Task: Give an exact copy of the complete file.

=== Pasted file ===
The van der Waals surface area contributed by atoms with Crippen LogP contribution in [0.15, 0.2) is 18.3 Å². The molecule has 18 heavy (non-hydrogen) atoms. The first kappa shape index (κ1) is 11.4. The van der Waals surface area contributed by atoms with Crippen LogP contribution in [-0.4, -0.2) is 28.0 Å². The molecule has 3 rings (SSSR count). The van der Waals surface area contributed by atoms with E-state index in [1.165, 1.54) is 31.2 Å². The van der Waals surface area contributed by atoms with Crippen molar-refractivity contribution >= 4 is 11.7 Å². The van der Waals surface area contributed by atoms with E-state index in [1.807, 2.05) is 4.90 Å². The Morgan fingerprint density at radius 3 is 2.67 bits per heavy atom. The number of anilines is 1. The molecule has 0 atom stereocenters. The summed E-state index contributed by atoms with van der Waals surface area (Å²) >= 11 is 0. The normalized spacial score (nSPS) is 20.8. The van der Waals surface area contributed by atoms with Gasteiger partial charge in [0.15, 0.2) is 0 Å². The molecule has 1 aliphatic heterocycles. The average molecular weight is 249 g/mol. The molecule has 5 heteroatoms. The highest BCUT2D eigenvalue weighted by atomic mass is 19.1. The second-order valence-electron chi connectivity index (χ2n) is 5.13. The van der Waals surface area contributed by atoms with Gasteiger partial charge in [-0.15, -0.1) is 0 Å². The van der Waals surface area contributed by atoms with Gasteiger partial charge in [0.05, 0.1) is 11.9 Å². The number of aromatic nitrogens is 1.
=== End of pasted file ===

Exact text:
The van der Waals surface area contributed by atoms with Crippen LogP contribution in [0.15, 0.2) is 18.3 Å². The molecule has 18 heavy (non-hydrogen) atoms. The first kappa shape index (κ1) is 11.4. The van der Waals surface area contributed by atoms with Crippen LogP contribution in [-0.4, -0.2) is 28.0 Å². The molecule has 3 rings (SSSR count). The van der Waals surface area contributed by atoms with E-state index in [1.165, 1.54) is 31.2 Å². The van der Waals surface area contributed by atoms with Crippen molar-refractivity contribution >= 4 is 11.7 Å². The van der Waals surface area contributed by atoms with E-state index in [1.807, 2.05) is 4.90 Å². The Morgan fingerprint density at radius 3 is 2.67 bits per heavy atom. The number of anilines is 1. The molecule has 0 atom stereocenters. The summed E-state index contributed by atoms with van der Waals surface area (Å²) >= 11 is 0. The normalized spacial score (nSPS) is 20.8. The van der Waals surface area contributed by atoms with Gasteiger partial charge in [0.15, 0.2) is 0 Å². The molecule has 1 aliphatic heterocycles. The average molecular weight is 249 g/mol. The molecule has 5 heteroatoms. The highest BCUT2D eigenvalue weighted by atomic mass is 19.1. The second-order valence-electron chi connectivity index (χ2n) is 5.13. The van der Waals surface area contributed by atoms with Gasteiger partial charge in [-0.15, -0.1) is 0 Å². The van der Waals surface area contributed by atoms with Gasteiger partial charge in [0.05, 0.1) is 11.9 Å². The number of aromatic nitrogens is 1.